North Carolina is Still Trying to Suppress Voting


In the wake of July’s federal appeals court ruling overturning the majority of North Carolina’s 2013 election laws, the state’s 100 local election boards, all comprised of one Democrat and two Republicans, have had to file their own respective election rules with the state, and critics are calling them equally as egregious as the original laws.

The original state laws had strict voter identification requirements and heavily limited early voting, same-day registration, out-of-precinct voting, and preregistration. The three panel federal appeals court had determined that North Carolina’s Assembly purposely enacted these laws with racially discriminatory intent “in the immediate aftermath of unprecedented African American voter participation in a state with a troubled racial history and racially polarized voting.”

But local election boards are now discovering ways around the appeals court’s mandates. For example, the court ordered all counties to restore early voting from 10 to 17 days, but placed no other requirements on how those 17 days should be regulated, such as how many polling locations must be available or what hours they must be open. As a result, areas such as Lenoir County in the rural eastern portion of the state where 40 percent of the population is black will have a singular early voting location in a county stretching over 403 square miles.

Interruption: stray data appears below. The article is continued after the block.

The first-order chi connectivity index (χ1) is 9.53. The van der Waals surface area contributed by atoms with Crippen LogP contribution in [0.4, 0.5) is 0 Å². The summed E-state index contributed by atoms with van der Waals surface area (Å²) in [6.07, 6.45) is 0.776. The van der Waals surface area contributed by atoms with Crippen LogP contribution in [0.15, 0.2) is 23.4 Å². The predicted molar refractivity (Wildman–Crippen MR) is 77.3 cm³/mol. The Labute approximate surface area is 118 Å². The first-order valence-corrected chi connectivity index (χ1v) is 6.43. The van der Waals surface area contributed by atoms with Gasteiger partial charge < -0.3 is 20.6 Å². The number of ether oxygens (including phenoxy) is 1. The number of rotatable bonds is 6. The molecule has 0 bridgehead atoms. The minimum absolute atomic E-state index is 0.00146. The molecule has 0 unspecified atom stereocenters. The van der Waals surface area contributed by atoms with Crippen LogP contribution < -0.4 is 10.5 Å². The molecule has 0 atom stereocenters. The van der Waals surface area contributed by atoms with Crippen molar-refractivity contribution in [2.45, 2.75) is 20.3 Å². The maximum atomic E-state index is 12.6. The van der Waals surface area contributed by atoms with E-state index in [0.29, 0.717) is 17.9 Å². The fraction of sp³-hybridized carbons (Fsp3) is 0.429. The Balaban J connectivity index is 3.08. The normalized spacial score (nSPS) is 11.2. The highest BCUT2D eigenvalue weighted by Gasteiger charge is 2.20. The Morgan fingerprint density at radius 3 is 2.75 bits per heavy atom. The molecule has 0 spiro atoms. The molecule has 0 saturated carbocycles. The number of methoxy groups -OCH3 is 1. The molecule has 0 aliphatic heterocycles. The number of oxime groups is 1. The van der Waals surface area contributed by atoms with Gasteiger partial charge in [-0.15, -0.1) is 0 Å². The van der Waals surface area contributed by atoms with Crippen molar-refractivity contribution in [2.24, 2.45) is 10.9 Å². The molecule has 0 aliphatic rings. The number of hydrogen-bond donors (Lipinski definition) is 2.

Other counties have re-instituted the 17 day early voting period, but severely cut the hours they will be open, with some completely eliminating operations on Sundays, a day that African American communities have historically gone together to the polls.

While 66 counties have submitted bipartisan proposals to the state Board of Elections, 34 boards could not come to a unanimous decision and most submitted two separate proposals by the respective Republican and Democratic members.

This summer a number of states have had their voter restriction laws blocked or overturned by federal courts, including North Dakota, Wisconsin, and Texas.

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